Etsy and the monotony of battles on the Internet

This week, thousands of people selling goods on Etsy are on strike to protest the company’s climbing fees. And what looks like a battle for a small corner of the Internet is truly one of the most enduring battles in our digital world.

Etsy is one of the millions of internet businesses that gather people with something for sale and those who may be interested to accept them in the offer. For their role connecting the two parties, these intermediaries charge a fee, which can be 15 to 30 percent of each sale. (Etsy charges much less.)

Technicians call these markets and they are everywhere. Most of Amazon’s e-commerce sales come from fees that the company charges to independent retailers whose cat toys and phone chargers we find and buy from Amazon. Apple’s App Store, Airbnb, Restaurant Delivery Apps and Uber are also markets that connect customers with people offering apps, renting homes, eating out or traveling to the airport.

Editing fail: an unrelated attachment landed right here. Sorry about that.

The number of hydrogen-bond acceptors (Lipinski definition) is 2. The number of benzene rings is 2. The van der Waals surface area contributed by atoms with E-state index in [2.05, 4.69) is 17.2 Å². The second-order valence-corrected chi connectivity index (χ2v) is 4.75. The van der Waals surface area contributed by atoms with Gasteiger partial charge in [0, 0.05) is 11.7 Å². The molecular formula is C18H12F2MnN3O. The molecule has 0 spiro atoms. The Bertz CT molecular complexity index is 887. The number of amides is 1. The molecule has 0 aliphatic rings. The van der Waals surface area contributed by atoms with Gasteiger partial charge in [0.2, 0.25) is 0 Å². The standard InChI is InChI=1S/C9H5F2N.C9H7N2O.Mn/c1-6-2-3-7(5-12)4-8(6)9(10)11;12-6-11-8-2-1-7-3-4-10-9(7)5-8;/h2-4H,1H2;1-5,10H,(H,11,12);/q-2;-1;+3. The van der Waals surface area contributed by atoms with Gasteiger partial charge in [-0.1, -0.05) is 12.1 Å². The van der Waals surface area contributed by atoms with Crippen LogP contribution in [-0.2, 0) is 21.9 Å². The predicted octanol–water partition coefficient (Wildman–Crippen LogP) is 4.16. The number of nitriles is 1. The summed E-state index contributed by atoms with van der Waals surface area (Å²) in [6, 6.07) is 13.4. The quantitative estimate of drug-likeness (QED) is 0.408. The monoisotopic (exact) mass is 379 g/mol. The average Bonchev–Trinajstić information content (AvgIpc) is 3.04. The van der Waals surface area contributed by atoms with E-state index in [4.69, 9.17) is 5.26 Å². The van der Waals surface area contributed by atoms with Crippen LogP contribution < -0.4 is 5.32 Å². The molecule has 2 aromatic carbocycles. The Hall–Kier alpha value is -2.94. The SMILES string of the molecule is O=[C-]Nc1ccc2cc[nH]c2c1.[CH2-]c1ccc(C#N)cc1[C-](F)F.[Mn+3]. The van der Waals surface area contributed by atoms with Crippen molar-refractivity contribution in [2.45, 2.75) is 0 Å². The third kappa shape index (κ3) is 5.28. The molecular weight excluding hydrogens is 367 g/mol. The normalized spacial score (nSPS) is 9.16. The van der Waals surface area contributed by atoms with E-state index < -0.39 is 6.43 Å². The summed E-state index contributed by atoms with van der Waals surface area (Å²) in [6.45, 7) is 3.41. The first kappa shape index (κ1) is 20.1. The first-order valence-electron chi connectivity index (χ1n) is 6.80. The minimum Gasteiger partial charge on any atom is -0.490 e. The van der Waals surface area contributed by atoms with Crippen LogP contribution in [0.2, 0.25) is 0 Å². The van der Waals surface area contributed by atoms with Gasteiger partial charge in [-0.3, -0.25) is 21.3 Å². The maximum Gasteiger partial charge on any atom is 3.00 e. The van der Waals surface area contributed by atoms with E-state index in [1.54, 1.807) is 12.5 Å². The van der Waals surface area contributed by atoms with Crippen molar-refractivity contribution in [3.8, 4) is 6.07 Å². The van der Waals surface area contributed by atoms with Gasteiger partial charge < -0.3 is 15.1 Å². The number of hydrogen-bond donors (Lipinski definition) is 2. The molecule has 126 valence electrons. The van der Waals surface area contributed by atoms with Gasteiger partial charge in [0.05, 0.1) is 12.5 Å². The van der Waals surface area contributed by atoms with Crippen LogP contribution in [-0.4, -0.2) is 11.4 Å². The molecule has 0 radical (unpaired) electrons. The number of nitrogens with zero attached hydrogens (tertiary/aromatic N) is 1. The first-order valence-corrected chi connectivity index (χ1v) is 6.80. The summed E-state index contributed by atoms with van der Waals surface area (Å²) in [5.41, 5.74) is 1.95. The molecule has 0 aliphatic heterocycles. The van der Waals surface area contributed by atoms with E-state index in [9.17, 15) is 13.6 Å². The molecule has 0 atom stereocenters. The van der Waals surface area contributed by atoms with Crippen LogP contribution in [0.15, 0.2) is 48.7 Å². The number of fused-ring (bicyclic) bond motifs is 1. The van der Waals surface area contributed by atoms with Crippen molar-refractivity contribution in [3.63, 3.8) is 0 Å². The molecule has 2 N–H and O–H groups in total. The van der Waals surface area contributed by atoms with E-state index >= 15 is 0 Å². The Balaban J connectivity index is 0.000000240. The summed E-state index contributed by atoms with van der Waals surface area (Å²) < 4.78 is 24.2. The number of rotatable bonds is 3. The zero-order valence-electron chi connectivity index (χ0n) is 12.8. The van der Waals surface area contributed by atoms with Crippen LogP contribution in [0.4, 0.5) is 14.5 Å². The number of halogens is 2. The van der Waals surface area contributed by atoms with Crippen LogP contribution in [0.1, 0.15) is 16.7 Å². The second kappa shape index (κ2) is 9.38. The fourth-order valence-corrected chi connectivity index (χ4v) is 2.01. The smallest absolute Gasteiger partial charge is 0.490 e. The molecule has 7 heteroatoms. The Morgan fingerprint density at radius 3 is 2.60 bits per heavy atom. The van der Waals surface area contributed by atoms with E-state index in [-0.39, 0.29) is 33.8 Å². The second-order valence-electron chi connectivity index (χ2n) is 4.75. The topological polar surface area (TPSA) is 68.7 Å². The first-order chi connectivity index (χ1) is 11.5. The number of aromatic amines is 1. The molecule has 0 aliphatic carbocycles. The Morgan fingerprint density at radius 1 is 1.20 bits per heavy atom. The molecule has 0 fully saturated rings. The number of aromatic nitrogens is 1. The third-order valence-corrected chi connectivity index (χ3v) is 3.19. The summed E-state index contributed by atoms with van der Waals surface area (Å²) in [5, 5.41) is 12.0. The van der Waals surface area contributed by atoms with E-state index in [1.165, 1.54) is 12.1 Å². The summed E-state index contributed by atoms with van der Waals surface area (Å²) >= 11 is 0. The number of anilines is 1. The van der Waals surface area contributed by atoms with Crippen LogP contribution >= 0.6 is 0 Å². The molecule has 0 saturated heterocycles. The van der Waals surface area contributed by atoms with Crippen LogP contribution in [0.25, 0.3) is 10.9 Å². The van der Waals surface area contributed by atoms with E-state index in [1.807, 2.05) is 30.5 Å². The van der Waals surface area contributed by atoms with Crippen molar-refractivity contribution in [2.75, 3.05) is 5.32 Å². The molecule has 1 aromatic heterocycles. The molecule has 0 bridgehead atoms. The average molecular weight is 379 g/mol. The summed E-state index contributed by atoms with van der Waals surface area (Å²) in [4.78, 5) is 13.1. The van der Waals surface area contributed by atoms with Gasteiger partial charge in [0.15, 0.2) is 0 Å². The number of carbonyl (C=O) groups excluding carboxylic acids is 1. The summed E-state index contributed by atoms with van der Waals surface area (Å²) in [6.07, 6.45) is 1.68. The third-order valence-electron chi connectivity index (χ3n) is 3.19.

The constant of the digital world is that these intermediaries are hated by the people and businesses that rely on them. Almost always, at least some app developers, restaurants, Etsy dog ​​portrait makers, Substack newsletters and other vendors in the market think the fees are too high, the rules are not fair, they are abused – or all of the above.

These conflicts may be inevitable. In 2022, running your own business almost always means relying on technology resellers who make your business possible, but can also make it more difficult.